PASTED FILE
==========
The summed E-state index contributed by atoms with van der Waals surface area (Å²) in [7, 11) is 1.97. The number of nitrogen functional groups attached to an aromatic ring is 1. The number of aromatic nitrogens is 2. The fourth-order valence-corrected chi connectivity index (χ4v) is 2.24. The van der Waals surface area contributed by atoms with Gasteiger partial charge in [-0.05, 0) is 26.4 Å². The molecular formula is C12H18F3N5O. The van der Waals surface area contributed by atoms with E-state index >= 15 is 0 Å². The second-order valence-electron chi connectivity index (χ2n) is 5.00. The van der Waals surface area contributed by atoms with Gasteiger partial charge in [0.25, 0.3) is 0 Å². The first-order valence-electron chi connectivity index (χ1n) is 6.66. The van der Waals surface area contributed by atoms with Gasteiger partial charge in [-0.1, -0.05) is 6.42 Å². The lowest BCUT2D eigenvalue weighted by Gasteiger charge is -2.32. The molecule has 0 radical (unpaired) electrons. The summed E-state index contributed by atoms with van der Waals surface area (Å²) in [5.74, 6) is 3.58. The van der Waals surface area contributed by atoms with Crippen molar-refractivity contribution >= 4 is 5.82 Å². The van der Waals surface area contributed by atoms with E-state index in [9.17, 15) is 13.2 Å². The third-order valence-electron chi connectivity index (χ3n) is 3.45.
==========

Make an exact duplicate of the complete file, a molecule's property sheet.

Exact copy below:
The summed E-state index contributed by atoms with van der Waals surface area (Å²) in [7, 11) is 1.97. The number of nitrogen functional groups attached to an aromatic ring is 1. The number of aromatic nitrogens is 2. The fourth-order valence-corrected chi connectivity index (χ4v) is 2.24. The van der Waals surface area contributed by atoms with Gasteiger partial charge in [-0.05, 0) is 26.4 Å². The molecular formula is C12H18F3N5O. The van der Waals surface area contributed by atoms with E-state index >= 15 is 0 Å². The second-order valence-electron chi connectivity index (χ2n) is 5.00. The van der Waals surface area contributed by atoms with Gasteiger partial charge in [0.25, 0.3) is 0 Å². The first-order valence-electron chi connectivity index (χ1n) is 6.66. The van der Waals surface area contributed by atoms with Gasteiger partial charge in [-0.1, -0.05) is 6.42 Å². The lowest BCUT2D eigenvalue weighted by Gasteiger charge is -2.32. The molecule has 0 radical (unpaired) electrons. The summed E-state index contributed by atoms with van der Waals surface area (Å²) in [5.74, 6) is 3.58. The van der Waals surface area contributed by atoms with Crippen molar-refractivity contribution >= 4 is 5.82 Å². The van der Waals surface area contributed by atoms with E-state index in [9.17, 15) is 13.2 Å². The third-order valence-electron chi connectivity index (χ3n) is 3.45.